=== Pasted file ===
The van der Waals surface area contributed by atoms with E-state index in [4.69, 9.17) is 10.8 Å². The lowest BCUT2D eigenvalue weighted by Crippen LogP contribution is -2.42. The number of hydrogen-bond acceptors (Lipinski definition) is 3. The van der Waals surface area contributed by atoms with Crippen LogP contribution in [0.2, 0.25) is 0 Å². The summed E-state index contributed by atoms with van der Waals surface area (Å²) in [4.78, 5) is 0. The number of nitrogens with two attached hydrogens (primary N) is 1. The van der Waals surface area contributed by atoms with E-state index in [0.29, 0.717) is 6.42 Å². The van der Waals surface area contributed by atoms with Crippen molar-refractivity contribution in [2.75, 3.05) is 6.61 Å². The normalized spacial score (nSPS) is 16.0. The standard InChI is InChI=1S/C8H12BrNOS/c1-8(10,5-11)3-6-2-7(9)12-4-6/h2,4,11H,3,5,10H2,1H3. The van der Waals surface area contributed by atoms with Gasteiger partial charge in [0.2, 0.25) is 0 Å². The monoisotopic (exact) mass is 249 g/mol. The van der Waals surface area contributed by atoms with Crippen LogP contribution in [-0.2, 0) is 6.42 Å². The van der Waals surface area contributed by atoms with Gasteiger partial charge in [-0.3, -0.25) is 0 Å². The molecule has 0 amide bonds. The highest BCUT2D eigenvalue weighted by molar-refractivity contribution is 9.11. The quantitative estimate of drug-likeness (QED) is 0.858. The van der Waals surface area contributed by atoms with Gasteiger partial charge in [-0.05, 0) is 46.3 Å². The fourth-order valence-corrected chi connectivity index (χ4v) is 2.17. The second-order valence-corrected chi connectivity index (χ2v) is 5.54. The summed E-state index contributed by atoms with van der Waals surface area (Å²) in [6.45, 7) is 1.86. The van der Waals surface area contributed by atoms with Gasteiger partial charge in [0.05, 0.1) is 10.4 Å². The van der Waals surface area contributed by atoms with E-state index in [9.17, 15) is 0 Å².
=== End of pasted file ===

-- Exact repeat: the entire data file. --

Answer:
The van der Waals surface area contributed by atoms with E-state index in [4.69, 9.17) is 10.8 Å². The lowest BCUT2D eigenvalue weighted by Crippen LogP contribution is -2.42. The number of hydrogen-bond acceptors (Lipinski definition) is 3. The van der Waals surface area contributed by atoms with Crippen LogP contribution in [0.2, 0.25) is 0 Å². The summed E-state index contributed by atoms with van der Waals surface area (Å²) in [4.78, 5) is 0. The number of nitrogens with two attached hydrogens (primary N) is 1. The van der Waals surface area contributed by atoms with E-state index in [0.29, 0.717) is 6.42 Å². The van der Waals surface area contributed by atoms with Crippen molar-refractivity contribution in [2.75, 3.05) is 6.61 Å². The normalized spacial score (nSPS) is 16.0. The standard InChI is InChI=1S/C8H12BrNOS/c1-8(10,5-11)3-6-2-7(9)12-4-6/h2,4,11H,3,5,10H2,1H3. The van der Waals surface area contributed by atoms with Gasteiger partial charge in [0.2, 0.25) is 0 Å². The monoisotopic (exact) mass is 249 g/mol. The van der Waals surface area contributed by atoms with Crippen LogP contribution in [-0.2, 0) is 6.42 Å². The van der Waals surface area contributed by atoms with Gasteiger partial charge in [-0.3, -0.25) is 0 Å². The molecule has 0 amide bonds. The highest BCUT2D eigenvalue weighted by molar-refractivity contribution is 9.11. The quantitative estimate of drug-likeness (QED) is 0.858. The van der Waals surface area contributed by atoms with Gasteiger partial charge in [-0.05, 0) is 46.3 Å². The fourth-order valence-corrected chi connectivity index (χ4v) is 2.17. The second-order valence-corrected chi connectivity index (χ2v) is 5.54. The summed E-state index contributed by atoms with van der Waals surface area (Å²) in [6.45, 7) is 1.86. The van der Waals surface area contributed by atoms with Gasteiger partial charge in [0.05, 0.1) is 10.4 Å². The van der Waals surface area contributed by atoms with E-state index in [9.17, 15) is 0 Å².